“Many other communities freshly grind their masalas while East Indian masalas are pounded and stored through the year,” says the 50-year-old, who also accepts catering orders for home parties and pre-wedding rituals like Umracha Pani, offering a variety of traditional East Indian dishes like Chicken Moile, Mutton Khuddi and stew, Pork Vindaloo and even a stuffed suckling pig along with the Wedding Pickle. “It’s a traditional East Indian pickle made with carrot, papaya and dried dates. It’s without oil and mild in flavours,” she informs.
COST Rs 1,200 per kilo (Bottle Masala), Rs 300 onwards (per plate for catering orders)
Pick up authentic masalas and pickles from East Indian Cozinha (Portuguese: kitchen), a six-month-old food brand started by 24-year-old Kalina resident, Christina Kinny. “Most people from our community were farmers and would be out on the field all day.
So, the masalas and lemon would help preserve the food for a longer time,” says Kinny, who stocks varieties like Bottle Masala, Chinchoni Masala, Vindaloo Mas-ala, Roast Rub, Kujit Masala, Frithad Masala and Tem Che Rose (East Indian Garam Masala) along with Wedding Pickle. Kinny has also started taking food orders for East Indian favourites like Stuffed Chicken and Stuffed Pomfrets.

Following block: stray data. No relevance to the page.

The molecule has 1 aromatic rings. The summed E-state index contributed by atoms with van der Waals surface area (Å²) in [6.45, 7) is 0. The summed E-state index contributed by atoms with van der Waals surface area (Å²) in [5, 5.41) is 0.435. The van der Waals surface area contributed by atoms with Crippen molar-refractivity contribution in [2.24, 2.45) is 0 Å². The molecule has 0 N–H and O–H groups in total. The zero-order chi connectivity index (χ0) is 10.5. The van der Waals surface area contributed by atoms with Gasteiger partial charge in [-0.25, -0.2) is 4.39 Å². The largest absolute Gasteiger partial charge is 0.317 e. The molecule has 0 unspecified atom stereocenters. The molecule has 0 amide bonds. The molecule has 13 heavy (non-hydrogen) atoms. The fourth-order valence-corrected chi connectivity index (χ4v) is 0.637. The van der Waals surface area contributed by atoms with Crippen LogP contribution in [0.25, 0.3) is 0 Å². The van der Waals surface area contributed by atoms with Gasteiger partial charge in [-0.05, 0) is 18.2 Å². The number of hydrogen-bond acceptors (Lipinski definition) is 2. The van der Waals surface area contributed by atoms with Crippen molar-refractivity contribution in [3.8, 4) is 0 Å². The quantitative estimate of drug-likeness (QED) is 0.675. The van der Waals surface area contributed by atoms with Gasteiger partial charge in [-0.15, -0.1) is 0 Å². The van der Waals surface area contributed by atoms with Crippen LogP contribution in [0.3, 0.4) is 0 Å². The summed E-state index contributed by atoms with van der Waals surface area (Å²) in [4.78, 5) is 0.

Timings 10.30 am to 6.30 pm AT 3/A, Benny Jacinto House, Kolovery Village, Kalina Masjid Road, Santacruz (E).
Cost Rs 150 onwards (100 gm bottle)
From the menu
>> Mutton Khuddi (Rs 220): The mutton chunks (with bone) are cooked in a gravy of roasted coconut masala mixed with bottle masala.
>> Prawns Atwan (Rs 280): A spicy prawn dish that includes onion, ginger, garlic and bottle masala.
>> Pork Sambaray (Rs 220): A pork pickle with raw dried mangoes and East Indian masala.
>> Drumstick Foogath (Rs 120): Drumstick and potatoes boiled together with grated coconut and tempered with mustard, curry leaves and green chillies.
>> Fugias (Rs 80): Known as balloon breads or pom poms, fugias are fluffy, fried buns made from yeast-based dough, which accompany a variety of East Indian gravies.
>> The festival also includes dishes like Bombay Duck Fry, Fish Cutlet, Chicken Fritath, Stuffed Masala Brinjal, Vatana Khuddi, Prawn Masala Rice and Chinchoni (Shark Fish) along with Bread Pudding, Caramel Custard and Hand Bread made in tandoor.